Elegant, customizable e-reader empowers close reading, boosts skills

Learning rating

Community rating

Based on 10 reviews

Privacy rating

Not yet rated
Expert evaluation by Common Sense



Subjects & Skills

Critical Thinking, English Language Arts

Price: Paid
Platforms: Web

Pros: Great customization features help teachers boost students' close reading skills with text checkpoints that test comprehension.

Cons: A recommendation tool for related reading could increase personalization and engagement; adding paid features can get pricey fast.

Bottom Line: An excellent tool for in-text assessment. Maximize the platform's usefulness by uploading your own texts and setting up CCSS-aligned checkpoints.

You can best leverage the power of Curriculet by uploading your own texts to use on the platform. Help your students connect with carefully crafted and customized Curriculets; you'll give your students yet another great way to access learning content. Take your time in creating these quality checkpoints -- they're bound to help you measure your students' engagement and understanding of just about any text. And remember that you can assign Curriculets as a quick alternative to short, paper-based assignments for formative assessment. Once you're finished, consider sharing the Curriculets you create with your colleagues -- they'll be able to adapt them to their own instructional needs.

Using Curriculets for homework could be an easy way to check for reading completion, which can free up your class time for other activities -- say, a Socratic seminar based on a text your students just finished. You could also ask students to annotate texts themselves as they read. As you review their annotations, keep an eye out for clues into your students' overall comprehension skills.

Editor's Note: Curriculet was purchased by Waterford Institute in December 2016. Some of the information in this review may no longer apply.

Curriculet is an easy-to-navigate e-reading platform that lets teachers assign a variety of fiction, nonfiction, and news texts to their students. What's more, teachers can embed a variety of "checkpoints," or assessment items for students, within texts. Curriculet's library includes a selection of more than 600 free, public-domain literature, searchable by categories such as grade level and genre. There's also a wide selection of more current texts available; thousands of titles can be rented for 60 to 90 days at prices ranging from $0.75 to $3.49 per teacher, per student. Curriculet also features daily articles from USA Today that include standards-aligned quiz questions leveled for elementary, middle school, and high school readers. This news feature is free to try for 45 days and then costs $4.99 per student, per year after the trial period. In addition to the wide range of fiction and nonfiction texts available, teachers can upload their own texts to the library in a variety of formats, including PDF files, Word documents, Google Docs, or websites.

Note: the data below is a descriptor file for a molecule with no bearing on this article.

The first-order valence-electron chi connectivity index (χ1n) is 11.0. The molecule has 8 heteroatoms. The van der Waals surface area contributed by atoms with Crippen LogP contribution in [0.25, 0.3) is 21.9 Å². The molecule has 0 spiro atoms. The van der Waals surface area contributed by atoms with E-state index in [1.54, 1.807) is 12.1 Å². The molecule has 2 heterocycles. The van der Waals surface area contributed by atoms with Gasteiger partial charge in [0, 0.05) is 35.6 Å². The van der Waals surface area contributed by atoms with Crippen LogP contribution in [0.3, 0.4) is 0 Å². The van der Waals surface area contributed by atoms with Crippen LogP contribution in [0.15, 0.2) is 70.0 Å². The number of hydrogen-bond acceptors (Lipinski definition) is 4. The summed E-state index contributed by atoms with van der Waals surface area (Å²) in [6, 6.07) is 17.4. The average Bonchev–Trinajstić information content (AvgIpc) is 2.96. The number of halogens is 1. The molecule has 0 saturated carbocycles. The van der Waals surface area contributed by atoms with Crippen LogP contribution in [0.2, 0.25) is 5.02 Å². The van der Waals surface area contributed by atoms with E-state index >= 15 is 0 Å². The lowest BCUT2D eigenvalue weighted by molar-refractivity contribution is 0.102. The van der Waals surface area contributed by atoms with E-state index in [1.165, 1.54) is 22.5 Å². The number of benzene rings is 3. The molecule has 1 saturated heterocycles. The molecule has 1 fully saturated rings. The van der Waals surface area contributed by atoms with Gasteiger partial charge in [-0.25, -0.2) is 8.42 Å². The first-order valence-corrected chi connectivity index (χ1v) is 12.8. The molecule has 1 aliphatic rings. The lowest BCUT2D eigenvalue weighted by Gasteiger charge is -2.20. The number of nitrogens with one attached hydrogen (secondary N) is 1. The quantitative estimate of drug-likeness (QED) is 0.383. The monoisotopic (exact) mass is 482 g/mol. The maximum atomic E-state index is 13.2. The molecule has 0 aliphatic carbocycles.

After selecting or uploading texts, teachers can get to work adding a variety of checkpoints to help guide students' reading. Checkpoint options include multiple-choice or short-answer questions, annotations, or hyperlinks; these can be aligned to various ELA Common Core State Standards. Grouped together, the collected checkpoints for a text are called "Curriculets." The library includes a number of texts that come with ready-made Curriculets; teachers can use these as is, edit them, or even create their own from scratch. All Curriculets are customizable and shareable. Within the texts, students attend to checkpoints as they read, getting instant feedback on the multiple-choice questions. In fact, students can't proceed to the next page of text without completing each checkpoint. Using the e-reader's tools, students can search a text, adjust the font size, make annotations, and look up definitions of unknown words. For teachers, the platform offers a quick way to grade short-answer questions and access detailed data reports for each student.